Patrick on social media listed other failed bills — a ban on taxpayer-funded lobbyists by city governments and legislation to stop social media companies from “censorship” — as important measures the House has blocked.
See here for the background. As the Trib notes, Abbott supports the things that Patrick is whining about, so this may be just a little show of dominance, or it may be Abbott’s usual fecklessness, or it may be that he had indigestion after ordering the burrito supreme platter for lunch on Thursday. As I said, he’s gonna do what he’s gonna do, and he may telegraph it or he may not. He’s the guy with the power, and he wants to make sure we know that.
One more thing:
All of this is happening as lawmakers still have not reached a final deal on a plan to require electricity grid suppliers and operators to winterize their facilities to prevent a repeat of the mass power outages that left millions of Texas freezing in the dark in February.
The House and Senate passed different bills, but despite that legislation being listed as a priority of nearly every elected official, lawmakers still have not announced a compromise on it.
The Republican leaders and majorities in both chambers, though, did exactly what I feared they would do. None of the bills heading for Gov. Greg Abbott’s signature address core problems, such as the wholesale market design or the $9,000 price cap. Nothing they did will prevent another blackout of equal scale.
They did agree on more than $9 billion in bailouts for the electric utility industry that Texans will pay off over the next 20 or 30 years through mandatory charges on their utility bills. The goal is to spread the cost of the disaster to all Texans and make the monthly fee so low we do not complain.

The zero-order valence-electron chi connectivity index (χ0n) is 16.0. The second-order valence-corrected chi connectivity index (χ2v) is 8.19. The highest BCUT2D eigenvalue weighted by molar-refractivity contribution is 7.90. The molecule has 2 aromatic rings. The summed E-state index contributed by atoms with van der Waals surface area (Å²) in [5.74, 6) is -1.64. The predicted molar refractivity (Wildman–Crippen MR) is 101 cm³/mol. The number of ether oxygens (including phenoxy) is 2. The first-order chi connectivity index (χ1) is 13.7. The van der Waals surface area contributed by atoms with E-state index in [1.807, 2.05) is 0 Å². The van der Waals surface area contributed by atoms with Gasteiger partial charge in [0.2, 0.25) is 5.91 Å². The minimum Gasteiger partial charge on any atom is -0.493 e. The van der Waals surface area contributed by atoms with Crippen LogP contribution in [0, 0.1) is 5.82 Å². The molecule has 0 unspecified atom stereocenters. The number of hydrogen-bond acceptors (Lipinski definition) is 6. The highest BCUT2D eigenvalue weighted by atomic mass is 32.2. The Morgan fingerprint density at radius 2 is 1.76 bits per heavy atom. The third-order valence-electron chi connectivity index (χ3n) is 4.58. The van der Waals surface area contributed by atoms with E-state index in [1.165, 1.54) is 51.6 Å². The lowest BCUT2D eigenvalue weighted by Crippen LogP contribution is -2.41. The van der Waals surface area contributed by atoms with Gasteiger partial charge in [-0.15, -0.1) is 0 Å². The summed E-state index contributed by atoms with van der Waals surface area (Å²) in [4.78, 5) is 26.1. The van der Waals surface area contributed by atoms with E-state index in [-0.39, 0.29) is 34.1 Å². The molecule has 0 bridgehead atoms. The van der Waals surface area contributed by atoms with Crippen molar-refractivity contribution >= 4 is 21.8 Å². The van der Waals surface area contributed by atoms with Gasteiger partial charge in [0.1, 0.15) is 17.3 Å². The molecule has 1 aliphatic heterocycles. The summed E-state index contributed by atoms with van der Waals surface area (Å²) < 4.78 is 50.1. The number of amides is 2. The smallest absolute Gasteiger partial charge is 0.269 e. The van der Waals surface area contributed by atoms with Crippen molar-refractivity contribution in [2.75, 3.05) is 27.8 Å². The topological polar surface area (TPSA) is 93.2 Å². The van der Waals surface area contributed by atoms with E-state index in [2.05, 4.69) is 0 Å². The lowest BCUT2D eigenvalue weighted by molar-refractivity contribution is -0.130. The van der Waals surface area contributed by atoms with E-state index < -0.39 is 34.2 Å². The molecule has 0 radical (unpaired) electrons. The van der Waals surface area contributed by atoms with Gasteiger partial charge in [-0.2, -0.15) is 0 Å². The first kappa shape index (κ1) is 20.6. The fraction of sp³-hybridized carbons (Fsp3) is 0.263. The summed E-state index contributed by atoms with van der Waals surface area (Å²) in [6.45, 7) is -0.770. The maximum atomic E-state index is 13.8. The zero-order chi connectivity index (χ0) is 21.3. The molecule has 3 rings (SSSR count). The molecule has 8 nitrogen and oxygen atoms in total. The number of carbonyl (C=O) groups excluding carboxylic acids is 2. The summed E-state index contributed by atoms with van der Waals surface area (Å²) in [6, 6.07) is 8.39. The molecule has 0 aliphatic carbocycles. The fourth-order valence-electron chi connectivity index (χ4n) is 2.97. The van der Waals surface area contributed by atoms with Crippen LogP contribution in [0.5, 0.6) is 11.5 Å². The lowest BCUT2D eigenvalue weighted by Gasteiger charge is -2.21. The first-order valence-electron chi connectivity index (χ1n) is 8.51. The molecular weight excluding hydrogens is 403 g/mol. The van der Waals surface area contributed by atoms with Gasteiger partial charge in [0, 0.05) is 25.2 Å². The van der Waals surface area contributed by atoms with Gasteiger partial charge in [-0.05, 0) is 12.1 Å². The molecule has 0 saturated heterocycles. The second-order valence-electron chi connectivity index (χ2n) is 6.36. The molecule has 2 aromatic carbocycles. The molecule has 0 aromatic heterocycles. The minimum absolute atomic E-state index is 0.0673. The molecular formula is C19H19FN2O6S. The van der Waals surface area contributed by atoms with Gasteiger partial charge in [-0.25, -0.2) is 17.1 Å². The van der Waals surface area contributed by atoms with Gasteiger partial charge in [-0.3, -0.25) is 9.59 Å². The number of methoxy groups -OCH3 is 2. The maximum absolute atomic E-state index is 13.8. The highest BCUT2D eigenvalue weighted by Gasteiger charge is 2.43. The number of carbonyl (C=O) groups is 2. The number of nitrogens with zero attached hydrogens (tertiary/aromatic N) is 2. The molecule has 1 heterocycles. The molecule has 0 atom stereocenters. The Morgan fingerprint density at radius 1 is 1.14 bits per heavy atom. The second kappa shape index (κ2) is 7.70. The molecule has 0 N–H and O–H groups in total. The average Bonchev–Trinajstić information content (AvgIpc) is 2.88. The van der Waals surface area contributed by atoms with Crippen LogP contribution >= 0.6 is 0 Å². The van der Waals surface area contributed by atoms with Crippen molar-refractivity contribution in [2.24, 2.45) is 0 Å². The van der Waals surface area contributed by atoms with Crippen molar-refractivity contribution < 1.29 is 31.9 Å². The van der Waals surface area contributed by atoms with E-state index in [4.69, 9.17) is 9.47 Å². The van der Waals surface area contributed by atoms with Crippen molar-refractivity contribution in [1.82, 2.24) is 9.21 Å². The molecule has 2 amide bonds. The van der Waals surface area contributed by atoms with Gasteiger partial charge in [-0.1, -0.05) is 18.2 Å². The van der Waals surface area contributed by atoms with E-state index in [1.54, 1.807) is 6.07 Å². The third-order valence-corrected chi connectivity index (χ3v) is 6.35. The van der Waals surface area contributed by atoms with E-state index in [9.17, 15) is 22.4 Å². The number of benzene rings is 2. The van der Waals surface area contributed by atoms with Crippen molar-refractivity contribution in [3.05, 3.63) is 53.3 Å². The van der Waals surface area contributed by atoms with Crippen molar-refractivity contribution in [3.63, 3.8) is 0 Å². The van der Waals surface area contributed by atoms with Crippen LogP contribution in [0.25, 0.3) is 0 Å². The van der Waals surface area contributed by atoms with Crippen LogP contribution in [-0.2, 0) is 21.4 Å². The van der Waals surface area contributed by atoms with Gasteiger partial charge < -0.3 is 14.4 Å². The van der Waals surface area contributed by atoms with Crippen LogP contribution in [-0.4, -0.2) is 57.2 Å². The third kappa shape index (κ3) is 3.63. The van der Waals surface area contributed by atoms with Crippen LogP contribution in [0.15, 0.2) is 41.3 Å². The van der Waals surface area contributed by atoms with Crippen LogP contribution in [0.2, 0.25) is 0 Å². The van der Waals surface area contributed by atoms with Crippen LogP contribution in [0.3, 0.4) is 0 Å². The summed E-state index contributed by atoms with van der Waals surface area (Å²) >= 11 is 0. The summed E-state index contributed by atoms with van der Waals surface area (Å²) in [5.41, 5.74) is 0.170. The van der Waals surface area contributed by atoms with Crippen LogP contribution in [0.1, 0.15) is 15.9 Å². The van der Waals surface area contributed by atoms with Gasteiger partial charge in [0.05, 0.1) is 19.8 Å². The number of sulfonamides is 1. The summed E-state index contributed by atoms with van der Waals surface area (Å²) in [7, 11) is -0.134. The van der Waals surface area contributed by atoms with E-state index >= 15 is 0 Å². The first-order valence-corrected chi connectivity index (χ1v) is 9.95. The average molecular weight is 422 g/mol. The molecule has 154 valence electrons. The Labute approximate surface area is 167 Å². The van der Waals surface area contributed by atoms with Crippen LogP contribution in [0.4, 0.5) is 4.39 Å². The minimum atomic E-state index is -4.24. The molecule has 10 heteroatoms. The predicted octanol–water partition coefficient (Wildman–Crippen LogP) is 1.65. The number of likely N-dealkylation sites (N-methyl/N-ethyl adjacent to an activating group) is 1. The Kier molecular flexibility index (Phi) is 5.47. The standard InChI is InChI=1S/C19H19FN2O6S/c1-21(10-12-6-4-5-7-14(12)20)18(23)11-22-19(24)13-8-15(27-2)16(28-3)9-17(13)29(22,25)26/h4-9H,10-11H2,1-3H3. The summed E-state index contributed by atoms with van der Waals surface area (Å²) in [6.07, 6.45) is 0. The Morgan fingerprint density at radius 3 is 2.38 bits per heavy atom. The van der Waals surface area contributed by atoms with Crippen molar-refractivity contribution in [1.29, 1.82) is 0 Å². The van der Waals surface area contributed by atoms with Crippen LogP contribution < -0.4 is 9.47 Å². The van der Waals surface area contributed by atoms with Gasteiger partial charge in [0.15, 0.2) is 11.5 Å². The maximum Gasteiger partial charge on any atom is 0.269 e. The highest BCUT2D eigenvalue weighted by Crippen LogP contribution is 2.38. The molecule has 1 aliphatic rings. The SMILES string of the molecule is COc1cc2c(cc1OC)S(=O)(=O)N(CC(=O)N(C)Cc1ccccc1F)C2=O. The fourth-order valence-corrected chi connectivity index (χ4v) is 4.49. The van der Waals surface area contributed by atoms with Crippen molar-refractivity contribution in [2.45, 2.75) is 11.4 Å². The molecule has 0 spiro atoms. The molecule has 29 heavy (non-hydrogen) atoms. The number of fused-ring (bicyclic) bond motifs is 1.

This will bail out electricity providers who guarantee customers a set monthly rate, even though electricity is sold on a wholesale market where the price changes every 15 minutes between free and $9,000 a megawatt-hour.
When the February freeze hit and prices maxed out, many retail providers went bankrupt and left behind $2.5 billion in unpaid bills. House Bill 4492 allows the state to issue bonds to pay off those bills and charge customers a monthly fee to repay them.
Electricity co-ops also ran up huge bills for electricity used to power critical facilities. Senate Bill 1580 allows them to issue bonds estimated to total $2 billion. Again, the co-op’s customers will repay those bonds through their monthly bills.
Winter Storm Uri also triggered a 700 percent spike in natural gas prices, creating all kinds of financial pain for another sector that typically guarantees a set price. To help natural gas utilities, the Legislature authorized them to issue $4.5 billion in bonds. We will repay these on our gas bills.
“Considering the extraordinary costs incurred in the recent winter storm, customers could see a dramatic increase in their monthly bills,” Rep. Chris Paddie, R-Marshall, wrote as his intent for the bond authorizations. “This financing mechanism will provide rate relief to customers by extending the time frame over which the extraordinary costs are recovered.”